There exist commercial citation guides published by Butterworths and other legal publishing companies, academic citation styles and court citation styles.
Each court in Australia may cite the same case slightly differently.
Starr: This is the process of analysis that is quite familiar to the Court, very lengthily laid out by Justice Harlan in his dissent in Poe versus Ullman, and then adumbrated in his concurring opinion in Griswold against Connecticut. Well, I think that that is the necessary consequence of Roe vee Wade.
Legal citation in Australia generally mirrors the methods of citation used in England.
The format provides a naming system that does not depend on the publication of the case in a law report.
Most cases are now published on Aust LII using neutral citations.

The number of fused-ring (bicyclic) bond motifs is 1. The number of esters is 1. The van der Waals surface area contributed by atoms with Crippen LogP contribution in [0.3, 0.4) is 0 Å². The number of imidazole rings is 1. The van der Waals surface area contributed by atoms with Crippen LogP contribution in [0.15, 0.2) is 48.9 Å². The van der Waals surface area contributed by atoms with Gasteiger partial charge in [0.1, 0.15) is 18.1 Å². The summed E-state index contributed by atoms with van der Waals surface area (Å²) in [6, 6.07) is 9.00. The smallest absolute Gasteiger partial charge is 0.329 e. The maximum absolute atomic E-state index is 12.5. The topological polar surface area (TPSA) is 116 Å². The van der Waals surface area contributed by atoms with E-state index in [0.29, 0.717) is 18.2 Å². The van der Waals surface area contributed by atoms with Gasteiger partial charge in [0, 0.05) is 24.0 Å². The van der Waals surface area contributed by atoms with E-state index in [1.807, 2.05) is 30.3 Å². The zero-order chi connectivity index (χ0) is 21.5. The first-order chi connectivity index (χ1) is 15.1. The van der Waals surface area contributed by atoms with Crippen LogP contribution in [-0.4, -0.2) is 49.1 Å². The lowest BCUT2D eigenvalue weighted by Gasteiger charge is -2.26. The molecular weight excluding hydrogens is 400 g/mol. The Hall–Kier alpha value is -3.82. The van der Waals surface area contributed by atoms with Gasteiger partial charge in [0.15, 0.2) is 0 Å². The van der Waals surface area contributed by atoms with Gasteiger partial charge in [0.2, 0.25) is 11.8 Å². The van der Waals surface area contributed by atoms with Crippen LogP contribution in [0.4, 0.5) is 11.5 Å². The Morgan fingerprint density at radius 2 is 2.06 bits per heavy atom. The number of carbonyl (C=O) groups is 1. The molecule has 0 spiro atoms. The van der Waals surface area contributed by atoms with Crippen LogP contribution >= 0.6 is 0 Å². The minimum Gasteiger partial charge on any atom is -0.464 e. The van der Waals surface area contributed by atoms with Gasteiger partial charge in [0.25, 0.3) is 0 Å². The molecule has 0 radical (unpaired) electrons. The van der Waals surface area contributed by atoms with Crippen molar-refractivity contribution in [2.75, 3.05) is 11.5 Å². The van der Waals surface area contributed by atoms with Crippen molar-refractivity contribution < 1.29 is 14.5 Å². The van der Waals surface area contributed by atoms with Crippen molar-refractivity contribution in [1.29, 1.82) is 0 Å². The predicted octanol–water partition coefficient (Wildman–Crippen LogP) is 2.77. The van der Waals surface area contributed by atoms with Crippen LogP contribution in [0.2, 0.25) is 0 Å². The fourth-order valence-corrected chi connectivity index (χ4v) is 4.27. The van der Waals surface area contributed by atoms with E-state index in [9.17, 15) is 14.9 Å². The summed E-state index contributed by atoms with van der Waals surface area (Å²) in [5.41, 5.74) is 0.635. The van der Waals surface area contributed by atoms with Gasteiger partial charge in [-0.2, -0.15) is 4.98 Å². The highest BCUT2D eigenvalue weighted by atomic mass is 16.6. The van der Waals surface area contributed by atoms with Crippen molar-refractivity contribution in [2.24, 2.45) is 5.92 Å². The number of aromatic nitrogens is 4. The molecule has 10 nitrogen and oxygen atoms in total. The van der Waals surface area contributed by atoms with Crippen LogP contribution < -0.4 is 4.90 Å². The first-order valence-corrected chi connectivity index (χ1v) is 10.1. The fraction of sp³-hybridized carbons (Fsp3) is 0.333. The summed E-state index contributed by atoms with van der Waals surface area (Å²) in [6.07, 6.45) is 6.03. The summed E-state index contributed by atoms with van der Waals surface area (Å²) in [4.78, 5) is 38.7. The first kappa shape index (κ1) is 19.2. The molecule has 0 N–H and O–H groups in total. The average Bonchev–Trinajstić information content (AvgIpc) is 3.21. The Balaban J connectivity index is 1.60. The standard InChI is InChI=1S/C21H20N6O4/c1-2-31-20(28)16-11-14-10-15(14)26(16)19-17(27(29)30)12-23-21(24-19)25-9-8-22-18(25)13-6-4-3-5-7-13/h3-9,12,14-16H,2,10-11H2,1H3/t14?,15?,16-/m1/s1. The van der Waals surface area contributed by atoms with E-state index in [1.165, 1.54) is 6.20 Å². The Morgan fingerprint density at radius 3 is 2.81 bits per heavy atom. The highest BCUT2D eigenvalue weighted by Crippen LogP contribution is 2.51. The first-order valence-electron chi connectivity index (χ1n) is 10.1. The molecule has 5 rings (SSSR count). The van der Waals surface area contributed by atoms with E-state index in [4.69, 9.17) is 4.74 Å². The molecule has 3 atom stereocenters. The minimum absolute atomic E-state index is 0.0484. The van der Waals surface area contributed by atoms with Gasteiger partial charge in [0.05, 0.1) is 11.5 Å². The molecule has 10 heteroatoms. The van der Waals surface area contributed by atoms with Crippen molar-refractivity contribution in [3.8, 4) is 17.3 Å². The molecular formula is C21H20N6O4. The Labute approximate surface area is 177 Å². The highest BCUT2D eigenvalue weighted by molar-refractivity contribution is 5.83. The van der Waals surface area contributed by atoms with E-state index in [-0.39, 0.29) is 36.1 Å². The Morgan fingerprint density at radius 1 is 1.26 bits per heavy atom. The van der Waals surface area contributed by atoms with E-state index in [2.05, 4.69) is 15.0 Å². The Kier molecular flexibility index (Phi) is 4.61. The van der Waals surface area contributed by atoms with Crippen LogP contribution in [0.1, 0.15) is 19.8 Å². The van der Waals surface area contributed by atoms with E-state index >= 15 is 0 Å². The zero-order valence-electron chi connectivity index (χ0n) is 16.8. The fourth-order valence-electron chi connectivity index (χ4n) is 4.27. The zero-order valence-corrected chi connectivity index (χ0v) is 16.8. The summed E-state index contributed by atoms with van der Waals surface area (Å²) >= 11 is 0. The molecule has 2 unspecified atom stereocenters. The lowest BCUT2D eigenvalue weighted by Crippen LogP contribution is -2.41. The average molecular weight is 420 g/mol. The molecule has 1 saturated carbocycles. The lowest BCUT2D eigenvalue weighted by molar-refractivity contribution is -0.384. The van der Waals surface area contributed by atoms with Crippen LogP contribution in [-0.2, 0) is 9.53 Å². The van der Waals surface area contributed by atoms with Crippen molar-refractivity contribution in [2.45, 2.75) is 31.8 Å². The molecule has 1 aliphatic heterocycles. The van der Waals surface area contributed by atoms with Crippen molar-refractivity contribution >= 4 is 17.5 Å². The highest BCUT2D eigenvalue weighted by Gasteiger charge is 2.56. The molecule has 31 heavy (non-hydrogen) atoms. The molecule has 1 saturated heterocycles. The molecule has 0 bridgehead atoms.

Constitutional references are always entitled "Reference re" followed by the subject title.
If the year of decision is the same as the year of the report, and the date is a part of the reporter's citation then the date need not be listed after the style of cause.
In such citations, it is usual in these jurisdictions to apply square brackets "[year]" to the year (which may not be the year that the case was decided: for example, a case decided in December 2001 may have been reported in 2002).
The Internet brought with it the opportunity for courts to publish their decisions on websites and most published court decisions now appear in that way.
There is presently a movement in convergence to the comprehensive academic citation style of the Australian Guide to Legal Citation published jointly by the Melbourne University Law Review and the Melbourne Journal of International Law.